WARREN - The city has been recognized as a ''Healthy Community'' by the Ohio Department of Health, marking the sixth consecutive year for the special honor.
This year's award was a special platinum-level honor of five gold honors and one silver honor for being a healthy community. Warren has received five or more gold stars since the start of the Healthy Ohio awards in 2006.
The award was presented at the Ohio Society for Public Health Education Institute conference in October at Deer Creek State Park.
Mel Milliron, health educator at the Trumbull County Health Department, said each year the bar is raised to receive the award, which recognizes efforts to improve the quality of life for residents and recognizes outstanding achievements of communities pursuing healthy behavior.
''They make it a little tougher every year to get. Warren city has been able to keep up each year with all that it has been doing,'' Milliron said.
The city was recognized for its community gardens, sidewalk improvements, downtown crosswalks, benches, bike trails, shade trees and opening of old or new parks. Handicap-accessible paths were made to the Victory Garden. Events such as Bike to Work Day were held.
Milliron said the Victory Garden was highlighted. It opened in 2010 and today is used as a training site for the Ohio State University extension and donates produce grown there to Warren city schools. The schools have their own salsa garden. There is a handicap-accessible tunnel garden.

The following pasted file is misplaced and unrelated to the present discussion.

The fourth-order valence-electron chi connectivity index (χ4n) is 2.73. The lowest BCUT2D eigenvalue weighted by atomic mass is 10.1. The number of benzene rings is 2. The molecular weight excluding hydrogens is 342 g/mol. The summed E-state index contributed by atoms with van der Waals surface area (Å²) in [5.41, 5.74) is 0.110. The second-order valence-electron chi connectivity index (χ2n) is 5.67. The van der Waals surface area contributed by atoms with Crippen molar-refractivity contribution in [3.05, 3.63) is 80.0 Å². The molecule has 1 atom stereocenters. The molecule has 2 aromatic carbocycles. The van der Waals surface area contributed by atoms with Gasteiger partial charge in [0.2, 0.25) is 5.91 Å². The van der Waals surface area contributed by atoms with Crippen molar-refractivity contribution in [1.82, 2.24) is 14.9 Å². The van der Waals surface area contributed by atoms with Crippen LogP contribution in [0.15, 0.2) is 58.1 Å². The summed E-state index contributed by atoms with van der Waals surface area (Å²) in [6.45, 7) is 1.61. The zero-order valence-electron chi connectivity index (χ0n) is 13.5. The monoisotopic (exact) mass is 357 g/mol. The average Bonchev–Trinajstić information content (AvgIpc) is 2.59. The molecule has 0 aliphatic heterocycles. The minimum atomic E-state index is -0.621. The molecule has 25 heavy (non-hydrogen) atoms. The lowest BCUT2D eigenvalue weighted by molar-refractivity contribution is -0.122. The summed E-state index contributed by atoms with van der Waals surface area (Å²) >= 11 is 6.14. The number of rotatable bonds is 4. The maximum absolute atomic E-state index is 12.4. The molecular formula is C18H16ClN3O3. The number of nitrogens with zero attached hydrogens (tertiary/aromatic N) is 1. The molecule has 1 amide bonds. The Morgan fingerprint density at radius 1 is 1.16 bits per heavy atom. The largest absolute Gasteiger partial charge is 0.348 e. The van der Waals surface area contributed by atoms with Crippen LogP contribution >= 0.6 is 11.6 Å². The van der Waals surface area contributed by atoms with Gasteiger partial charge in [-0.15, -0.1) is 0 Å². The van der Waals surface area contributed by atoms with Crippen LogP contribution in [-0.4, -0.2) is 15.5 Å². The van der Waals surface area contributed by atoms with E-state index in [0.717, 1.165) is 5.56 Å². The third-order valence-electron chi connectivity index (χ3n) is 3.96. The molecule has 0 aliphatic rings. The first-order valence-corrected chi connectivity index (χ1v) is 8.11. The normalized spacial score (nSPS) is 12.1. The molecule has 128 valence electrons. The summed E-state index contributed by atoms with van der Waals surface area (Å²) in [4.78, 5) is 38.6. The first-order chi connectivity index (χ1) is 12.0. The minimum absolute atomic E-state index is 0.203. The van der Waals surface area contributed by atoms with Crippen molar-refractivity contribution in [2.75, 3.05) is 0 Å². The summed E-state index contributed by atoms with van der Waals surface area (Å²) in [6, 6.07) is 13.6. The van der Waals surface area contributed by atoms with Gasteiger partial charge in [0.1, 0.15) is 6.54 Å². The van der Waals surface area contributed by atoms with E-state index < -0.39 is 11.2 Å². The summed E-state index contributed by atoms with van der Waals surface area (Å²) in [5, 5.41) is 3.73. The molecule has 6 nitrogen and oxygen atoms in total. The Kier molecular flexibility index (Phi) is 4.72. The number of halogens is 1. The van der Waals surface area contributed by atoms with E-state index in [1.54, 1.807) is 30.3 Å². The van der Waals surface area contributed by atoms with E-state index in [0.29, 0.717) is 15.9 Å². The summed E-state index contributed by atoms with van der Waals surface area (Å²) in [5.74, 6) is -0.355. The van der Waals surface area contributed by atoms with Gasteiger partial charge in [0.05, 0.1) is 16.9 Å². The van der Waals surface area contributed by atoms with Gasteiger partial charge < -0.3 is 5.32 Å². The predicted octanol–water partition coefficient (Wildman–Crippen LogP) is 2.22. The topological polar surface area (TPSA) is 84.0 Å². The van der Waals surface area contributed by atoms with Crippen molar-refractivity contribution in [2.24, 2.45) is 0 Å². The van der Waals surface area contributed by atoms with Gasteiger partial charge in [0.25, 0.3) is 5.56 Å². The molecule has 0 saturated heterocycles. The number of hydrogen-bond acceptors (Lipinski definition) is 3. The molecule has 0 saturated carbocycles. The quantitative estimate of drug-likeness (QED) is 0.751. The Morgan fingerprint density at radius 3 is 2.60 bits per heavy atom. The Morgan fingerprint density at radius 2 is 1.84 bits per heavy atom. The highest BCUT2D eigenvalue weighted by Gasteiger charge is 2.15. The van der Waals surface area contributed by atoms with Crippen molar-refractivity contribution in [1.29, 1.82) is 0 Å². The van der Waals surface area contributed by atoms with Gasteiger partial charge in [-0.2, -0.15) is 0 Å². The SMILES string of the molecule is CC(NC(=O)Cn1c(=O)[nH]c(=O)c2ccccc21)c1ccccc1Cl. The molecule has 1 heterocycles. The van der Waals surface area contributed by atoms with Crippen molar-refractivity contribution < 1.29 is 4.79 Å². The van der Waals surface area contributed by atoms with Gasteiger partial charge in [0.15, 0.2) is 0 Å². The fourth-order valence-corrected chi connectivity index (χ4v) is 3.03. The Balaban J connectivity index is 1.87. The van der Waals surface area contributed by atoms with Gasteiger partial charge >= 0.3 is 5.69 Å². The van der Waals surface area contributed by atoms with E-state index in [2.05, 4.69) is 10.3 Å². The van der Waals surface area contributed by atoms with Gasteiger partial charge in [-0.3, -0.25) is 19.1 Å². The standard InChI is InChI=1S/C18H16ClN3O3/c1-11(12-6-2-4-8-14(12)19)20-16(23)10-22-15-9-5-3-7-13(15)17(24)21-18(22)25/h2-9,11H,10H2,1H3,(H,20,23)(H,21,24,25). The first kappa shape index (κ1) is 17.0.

''The key to the success is collaboration and partnership. More than a dozen agencies and institutions have contributed to the garden's success,'' Milliron said.
Mayor Doug Franklin said much of what has been accomplished to earn the city the award is part of the strategic action plan.
''We have been implementing the strategic plan in ways that have benefitted the city,'' Franklin said.
He said he inherited the program from former Mayor Michael O'Brien and it shows the city has been working very hard to follow the strategic plan and improve quality of life in the city.
''What we have done has helped the community and citizens to be healthier. I couldn't be more proud to receive this award,'' he said.
Warren, among 14 communities to receive an award this year, was recognized for achievements in developing and implementing health-related policies and providing healthy community environments. The award recognizes communities' efforts in enabling employees, residents and visitors to make healthy choices including in physical activity, eating well, nutritious foods and avoiding tobacco.
Milliron, who submitted the application for the award, said this is just one way to bring community awareness to healthy living. He said many agencies and organizations have contributed and partnered with one another and the city to making Warren a healthy community such as tobacco prevention, nutrition, exercise and outdoor recreation.
A healthy coalition promoted wellness and better quality of life.
The only other community to receive the platinum award is Westerville in Franklin Township, which has received seven gold awards.